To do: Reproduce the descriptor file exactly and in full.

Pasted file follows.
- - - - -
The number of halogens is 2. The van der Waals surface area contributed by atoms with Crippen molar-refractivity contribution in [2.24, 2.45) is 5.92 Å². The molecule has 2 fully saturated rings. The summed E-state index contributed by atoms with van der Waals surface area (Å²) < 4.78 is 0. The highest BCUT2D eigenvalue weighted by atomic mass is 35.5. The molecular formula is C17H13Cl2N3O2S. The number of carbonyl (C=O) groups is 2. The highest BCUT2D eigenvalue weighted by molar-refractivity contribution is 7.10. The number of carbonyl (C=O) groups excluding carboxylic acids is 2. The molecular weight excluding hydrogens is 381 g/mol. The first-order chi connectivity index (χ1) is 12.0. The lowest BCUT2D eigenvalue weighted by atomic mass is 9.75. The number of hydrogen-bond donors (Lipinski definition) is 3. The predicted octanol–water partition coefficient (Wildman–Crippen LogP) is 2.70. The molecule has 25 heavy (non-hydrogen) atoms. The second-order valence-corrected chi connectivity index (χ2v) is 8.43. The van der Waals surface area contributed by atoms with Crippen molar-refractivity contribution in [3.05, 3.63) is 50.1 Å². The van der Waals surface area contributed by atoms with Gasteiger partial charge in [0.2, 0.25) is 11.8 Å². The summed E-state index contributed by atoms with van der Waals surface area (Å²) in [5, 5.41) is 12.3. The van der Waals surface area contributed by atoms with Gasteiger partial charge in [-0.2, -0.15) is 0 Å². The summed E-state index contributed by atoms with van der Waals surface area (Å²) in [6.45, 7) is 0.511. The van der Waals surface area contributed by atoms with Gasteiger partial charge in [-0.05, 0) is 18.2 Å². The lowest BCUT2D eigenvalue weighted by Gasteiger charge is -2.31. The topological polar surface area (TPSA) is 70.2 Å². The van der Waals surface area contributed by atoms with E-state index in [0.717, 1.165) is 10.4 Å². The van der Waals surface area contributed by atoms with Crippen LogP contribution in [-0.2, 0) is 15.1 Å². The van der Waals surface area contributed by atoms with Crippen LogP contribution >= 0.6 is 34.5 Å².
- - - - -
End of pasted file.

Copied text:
The number of halogens is 2. The van der Waals surface area contributed by atoms with Crippen molar-refractivity contribution in [2.24, 2.45) is 5.92 Å². The molecule has 2 fully saturated rings. The summed E-state index contributed by atoms with van der Waals surface area (Å²) < 4.78 is 0. The highest BCUT2D eigenvalue weighted by atomic mass is 35.5. The molecular formula is C17H13Cl2N3O2S. The number of carbonyl (C=O) groups is 2. The highest BCUT2D eigenvalue weighted by molar-refractivity contribution is 7.10. The number of carbonyl (C=O) groups excluding carboxylic acids is 2. The molecular weight excluding hydrogens is 381 g/mol. The first-order chi connectivity index (χ1) is 12.0. The lowest BCUT2D eigenvalue weighted by atomic mass is 9.75. The number of hydrogen-bond donors (Lipinski definition) is 3. The predicted octanol–water partition coefficient (Wildman–Crippen LogP) is 2.70. The molecule has 25 heavy (non-hydrogen) atoms. The second-order valence-corrected chi connectivity index (χ2v) is 8.43. The van der Waals surface area contributed by atoms with Crippen molar-refractivity contribution in [3.05, 3.63) is 50.1 Å². The van der Waals surface area contributed by atoms with Gasteiger partial charge in [0.2, 0.25) is 11.8 Å². The summed E-state index contributed by atoms with van der Waals surface area (Å²) in [5, 5.41) is 12.3. The van der Waals surface area contributed by atoms with Gasteiger partial charge in [-0.2, -0.15) is 0 Å². The summed E-state index contributed by atoms with van der Waals surface area (Å²) in [6.45, 7) is 0.511. The van der Waals surface area contributed by atoms with Gasteiger partial charge in [-0.05, 0) is 18.2 Å². The lowest BCUT2D eigenvalue weighted by Gasteiger charge is -2.31. The topological polar surface area (TPSA) is 70.2 Å². The van der Waals surface area contributed by atoms with E-state index in [0.717, 1.165) is 10.4 Å². The van der Waals surface area contributed by atoms with Crippen LogP contribution in [-0.2, 0) is 15.1 Å². The van der Waals surface area contributed by atoms with Crippen LogP contribution >= 0.6 is 34.5 Å².